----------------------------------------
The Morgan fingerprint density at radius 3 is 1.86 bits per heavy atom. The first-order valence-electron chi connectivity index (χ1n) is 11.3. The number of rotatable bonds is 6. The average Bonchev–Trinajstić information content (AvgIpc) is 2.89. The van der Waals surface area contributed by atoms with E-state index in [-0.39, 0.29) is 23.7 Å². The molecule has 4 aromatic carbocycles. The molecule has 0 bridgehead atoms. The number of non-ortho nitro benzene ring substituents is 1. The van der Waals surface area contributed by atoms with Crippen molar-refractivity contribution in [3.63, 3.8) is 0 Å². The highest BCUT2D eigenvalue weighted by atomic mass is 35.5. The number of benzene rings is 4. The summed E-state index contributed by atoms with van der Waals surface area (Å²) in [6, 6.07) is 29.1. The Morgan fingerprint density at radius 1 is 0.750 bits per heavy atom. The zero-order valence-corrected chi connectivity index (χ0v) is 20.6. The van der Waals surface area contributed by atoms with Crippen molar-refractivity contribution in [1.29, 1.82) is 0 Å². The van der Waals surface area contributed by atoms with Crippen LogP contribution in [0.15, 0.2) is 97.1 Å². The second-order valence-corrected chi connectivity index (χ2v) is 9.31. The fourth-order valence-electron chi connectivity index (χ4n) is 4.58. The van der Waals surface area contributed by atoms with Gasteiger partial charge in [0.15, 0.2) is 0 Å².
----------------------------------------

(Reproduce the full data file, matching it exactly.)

The Morgan fingerprint density at radius 3 is 1.86 bits per heavy atom. The first-order valence-electron chi connectivity index (χ1n) is 11.3. The number of rotatable bonds is 6. The average Bonchev–Trinajstić information content (AvgIpc) is 2.89. The van der Waals surface area contributed by atoms with E-state index in [-0.39, 0.29) is 23.7 Å². The molecule has 4 aromatic carbocycles. The molecule has 0 bridgehead atoms. The number of non-ortho nitro benzene ring substituents is 1. The van der Waals surface area contributed by atoms with Crippen molar-refractivity contribution in [3.63, 3.8) is 0 Å². The highest BCUT2D eigenvalue weighted by atomic mass is 35.5. The number of benzene rings is 4. The summed E-state index contributed by atoms with van der Waals surface area (Å²) in [6, 6.07) is 29.1. The Morgan fingerprint density at radius 1 is 0.750 bits per heavy atom. The zero-order valence-corrected chi connectivity index (χ0v) is 20.6. The van der Waals surface area contributed by atoms with Crippen molar-refractivity contribution in [1.29, 1.82) is 0 Å². The van der Waals surface area contributed by atoms with Crippen LogP contribution in [0.15, 0.2) is 97.1 Å². The second-order valence-corrected chi connectivity index (χ2v) is 9.31. The fourth-order valence-electron chi connectivity index (χ4n) is 4.58. The van der Waals surface area contributed by atoms with Gasteiger partial charge in [0.15, 0.2) is 0 Å².